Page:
A conflict is never only to do with the "other person", but is also always to do with oneself. One should start from this premise at the beginning of the conflict management and assume responsibility for one's own feelings and needs. Thus, one should also accept that the conflict partner can have feelings and interests that deviate from one's own.

The personal ability to deal with conflicts includes the fundamental readiness to settle the conflict. The most important thing in conflict management is always an open dialogue. If one repeatedly comes unstuck in decisive situations, for example due to an irascible temperament, practising communication techniques can be helpful for the person affected. A helpful communication technique can be to pay conscious attention to letting the other person finish speaking and to ask open questions in order to learn as much as possible about the conflict from the perspective of the other person.

In apparently unsolvable situations, it can be useful to use a mediator. The mediator does not take any position in the conversations, but will merely moderate and help to work out a solution.

With a constructive procedure (which leads to a solution), conflicts can, however, have positive effects. They can change the perspective on the existing situation, trigger creativity, and foster communication within a team. Generally speaking, the earlier a conflict is perceived and addressed, the better.

Leading a balanced life means knowing one's own possibilities and limitations and living accordingly. Due to modern media, many workers can be reached by the boss, the colleagues or the customers after work or on holiday. Communication has become faster. Large amounts of quickly retrievable information are out our disposal. In many companies, restructuring is regularly on the agenda and requires a high degree of flexibility from the employees. In view of this, it is important to consciously steer one's own life balance – in order to remain healthy and capable in the long term.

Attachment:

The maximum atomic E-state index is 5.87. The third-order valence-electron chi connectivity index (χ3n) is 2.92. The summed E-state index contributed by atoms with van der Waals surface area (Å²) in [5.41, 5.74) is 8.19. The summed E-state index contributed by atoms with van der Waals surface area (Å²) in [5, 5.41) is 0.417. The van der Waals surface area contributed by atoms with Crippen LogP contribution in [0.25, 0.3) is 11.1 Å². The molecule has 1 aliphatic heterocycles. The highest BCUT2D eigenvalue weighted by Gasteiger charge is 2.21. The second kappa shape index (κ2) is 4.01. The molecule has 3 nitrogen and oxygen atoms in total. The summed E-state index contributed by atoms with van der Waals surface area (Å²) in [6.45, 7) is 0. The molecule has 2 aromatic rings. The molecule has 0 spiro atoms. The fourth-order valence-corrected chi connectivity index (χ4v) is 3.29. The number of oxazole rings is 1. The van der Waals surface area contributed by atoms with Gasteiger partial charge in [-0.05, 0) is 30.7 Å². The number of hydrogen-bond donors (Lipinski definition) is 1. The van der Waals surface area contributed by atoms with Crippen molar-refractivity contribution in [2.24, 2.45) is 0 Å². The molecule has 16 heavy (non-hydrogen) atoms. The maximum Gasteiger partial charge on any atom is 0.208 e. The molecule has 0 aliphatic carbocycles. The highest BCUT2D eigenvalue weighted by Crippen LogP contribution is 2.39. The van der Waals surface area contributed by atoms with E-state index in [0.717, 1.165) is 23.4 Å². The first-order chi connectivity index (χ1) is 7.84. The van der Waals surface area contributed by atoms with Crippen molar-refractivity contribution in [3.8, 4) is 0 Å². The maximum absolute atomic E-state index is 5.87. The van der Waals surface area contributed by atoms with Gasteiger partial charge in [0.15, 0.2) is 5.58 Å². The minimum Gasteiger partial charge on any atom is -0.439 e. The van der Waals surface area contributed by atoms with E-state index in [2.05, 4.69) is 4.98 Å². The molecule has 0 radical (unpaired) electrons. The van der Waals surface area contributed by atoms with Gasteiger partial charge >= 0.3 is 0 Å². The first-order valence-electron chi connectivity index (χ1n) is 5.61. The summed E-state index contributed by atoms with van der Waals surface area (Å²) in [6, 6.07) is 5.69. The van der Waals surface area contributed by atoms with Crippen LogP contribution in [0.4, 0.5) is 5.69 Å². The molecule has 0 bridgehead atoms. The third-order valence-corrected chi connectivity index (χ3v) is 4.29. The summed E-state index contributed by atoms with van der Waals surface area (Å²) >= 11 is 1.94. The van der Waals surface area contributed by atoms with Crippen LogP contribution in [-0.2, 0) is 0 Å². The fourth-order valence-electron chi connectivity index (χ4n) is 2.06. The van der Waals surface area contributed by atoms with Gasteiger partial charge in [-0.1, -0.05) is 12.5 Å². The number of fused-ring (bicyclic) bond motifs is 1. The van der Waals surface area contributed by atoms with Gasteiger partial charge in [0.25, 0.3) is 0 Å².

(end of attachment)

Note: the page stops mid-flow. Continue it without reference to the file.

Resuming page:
Important questions which one should ask oneself on the road to more balance between work and private life (work-life balance) include the following:

  • What priorities do I set in my life? What is fundamental and important?
  • Which people are close to me?
  • How satisfied am I with my time management?
  • Am I satisfied with my nutrition, fitness and relaxation?

Rules of thumb for a healthy work-life balance

  • An evening off once a week
  • Time with your partner or a loved one twice a week
  • Sports or other physical activity three times a week (at least 20 minutes)
  • Deliberately enjoying yourself four times a week
  • Sleeping well five times a week
  • Eating healthily six times a week
  • Laughing heartily seven times a week

Boreout

Experts speak of boreout when an employee is not over-challenged but under-challenged. This happens when a job does not correspond to the strengths and preferences of the person carrying it out. As a consequence, many employees withdraw, resign themselves, and no longer place any demands on themselves and the work outcome. As with the better known burnout, tensions, sleep disorders, and even the loss of zest for life can result.

A person who feels under-occupied usually tries first of all to change this through a conversation with his superior. If, in spite of this, the work volume or the demands of the work task still do not increase, it becomes problematic. Indeed, the employee cannot allow himself to sit at his desk staring into space. Therefore, strategies are developed to appear busy without actually being so. He spreads the workload, for example, over a longer time period than would be necessary. Often, he always has a presentation open on the screen while in reality he is playing sudoku or looking at cooking recipes.

What possibilities are there to escape being under-challenged?

To escape being under-challenged at work, many people affected look, for example, for alternatives in the company, look around for a new job or consider a part-time job in order to find more satisfaction in their private lives.

Written by:

Melanie Brauck (Psychologist), Fürstenberg Institute
Dr. Marko Toska, Fürstenberg Institute

Date of creation: 22.08.2011
Date of last editing of content: 04.09.2017
Date of next editing of content: 04.09.2018